The organization of the police apparatus in the eighteenth century sanctioned a generalization of the disciplines that became co-extensive with the state itself. Although it was linked in the most explicit way with everything in the royal power that exceeded the exercise of regular justice, it is understandable why the police offered such slight resistance to the rearrangement of the judicial power; and why it has not ceased to impose its prerogatives upon it, with everincreasing weight, right up to the present day; this is no doubt because it is the secular arm of the judiciary; but it is also because to a far greater degree than the judicial institution, it is identiﬁed, by reason of its extent and mechanisms, with a society of the disciplinary type. Yet it would be wrong to believe that the disciplinary functions were conﬁscated and absorbed once and for all by a state apparatus.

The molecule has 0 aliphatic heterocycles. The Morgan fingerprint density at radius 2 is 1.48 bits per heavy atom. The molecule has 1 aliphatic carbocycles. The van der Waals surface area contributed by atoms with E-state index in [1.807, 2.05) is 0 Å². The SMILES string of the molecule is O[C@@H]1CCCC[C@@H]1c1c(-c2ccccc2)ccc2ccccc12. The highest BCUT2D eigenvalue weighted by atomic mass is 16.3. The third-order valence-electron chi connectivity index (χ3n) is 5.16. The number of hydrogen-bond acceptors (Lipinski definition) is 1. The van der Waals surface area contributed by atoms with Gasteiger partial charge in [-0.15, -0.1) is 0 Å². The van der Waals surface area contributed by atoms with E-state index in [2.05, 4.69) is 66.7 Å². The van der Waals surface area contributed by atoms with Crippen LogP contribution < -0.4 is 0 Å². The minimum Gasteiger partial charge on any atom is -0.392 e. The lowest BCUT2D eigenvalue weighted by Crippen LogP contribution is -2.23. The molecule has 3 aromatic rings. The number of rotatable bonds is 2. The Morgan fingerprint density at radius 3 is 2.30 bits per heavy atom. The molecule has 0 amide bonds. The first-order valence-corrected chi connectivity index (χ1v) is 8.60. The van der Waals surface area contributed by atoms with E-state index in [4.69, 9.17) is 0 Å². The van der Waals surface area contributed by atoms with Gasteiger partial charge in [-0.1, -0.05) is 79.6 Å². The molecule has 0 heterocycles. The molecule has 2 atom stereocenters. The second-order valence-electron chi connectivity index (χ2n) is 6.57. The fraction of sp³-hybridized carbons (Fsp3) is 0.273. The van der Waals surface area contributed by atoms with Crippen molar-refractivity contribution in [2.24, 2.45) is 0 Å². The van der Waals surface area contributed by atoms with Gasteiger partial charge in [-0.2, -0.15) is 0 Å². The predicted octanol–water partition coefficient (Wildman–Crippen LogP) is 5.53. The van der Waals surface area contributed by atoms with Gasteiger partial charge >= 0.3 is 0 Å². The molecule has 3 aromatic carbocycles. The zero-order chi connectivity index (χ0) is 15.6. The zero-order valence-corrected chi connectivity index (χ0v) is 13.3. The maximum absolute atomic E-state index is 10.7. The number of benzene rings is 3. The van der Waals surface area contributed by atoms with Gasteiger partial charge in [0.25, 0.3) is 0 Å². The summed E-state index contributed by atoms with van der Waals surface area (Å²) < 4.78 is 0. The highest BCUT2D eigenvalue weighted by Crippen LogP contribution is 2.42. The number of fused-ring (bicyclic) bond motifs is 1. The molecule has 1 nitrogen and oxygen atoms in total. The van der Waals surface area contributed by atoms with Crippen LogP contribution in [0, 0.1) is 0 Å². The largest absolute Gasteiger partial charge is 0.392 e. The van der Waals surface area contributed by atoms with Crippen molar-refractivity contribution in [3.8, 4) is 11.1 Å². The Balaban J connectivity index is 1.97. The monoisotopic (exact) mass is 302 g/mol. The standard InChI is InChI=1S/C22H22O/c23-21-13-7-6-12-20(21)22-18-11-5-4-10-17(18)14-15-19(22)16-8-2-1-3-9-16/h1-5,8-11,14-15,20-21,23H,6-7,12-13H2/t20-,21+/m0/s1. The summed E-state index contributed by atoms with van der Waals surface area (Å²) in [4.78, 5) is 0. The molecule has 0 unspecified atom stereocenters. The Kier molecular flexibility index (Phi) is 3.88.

“Discipline” may be identiﬁed neither with an institution nor with an apparatus; it is a type of power, a modality for its exercise, comprising a whole set of instruments, techniques, procedures, levels of application, targets; it is a “physics” or an “anatomy” of power, a technology. And it may be taken over either by “specialized” institutions (the penitentiaries or “houses of correction” of the nineteenth century), or by institutions that use it as an essential instrument for a particular end (schools, hospitals), or by pre-existing authorities that ﬁnd in it a means of reinforcing or reorganizing their internal mechanisms of power (one day we should show how intra-familial relations, essentially in the parents-children cell, have become “disciplined”, absorbing since the classical age external schemata, ﬁrst educational and military, then medical, psychiatric, psychological, which have made the family the privileged locus of emergence for the disciplinary question of the normal and the abnormal); or by apparatuses that have made discipline their principle of internal functioning (the disciplinarization of the administrative apparatus from the Napoleonic period), or ﬁnally by state apparatuses whose major, if not exclusive, function is to assure that discipline reigns over society as a whole (the police).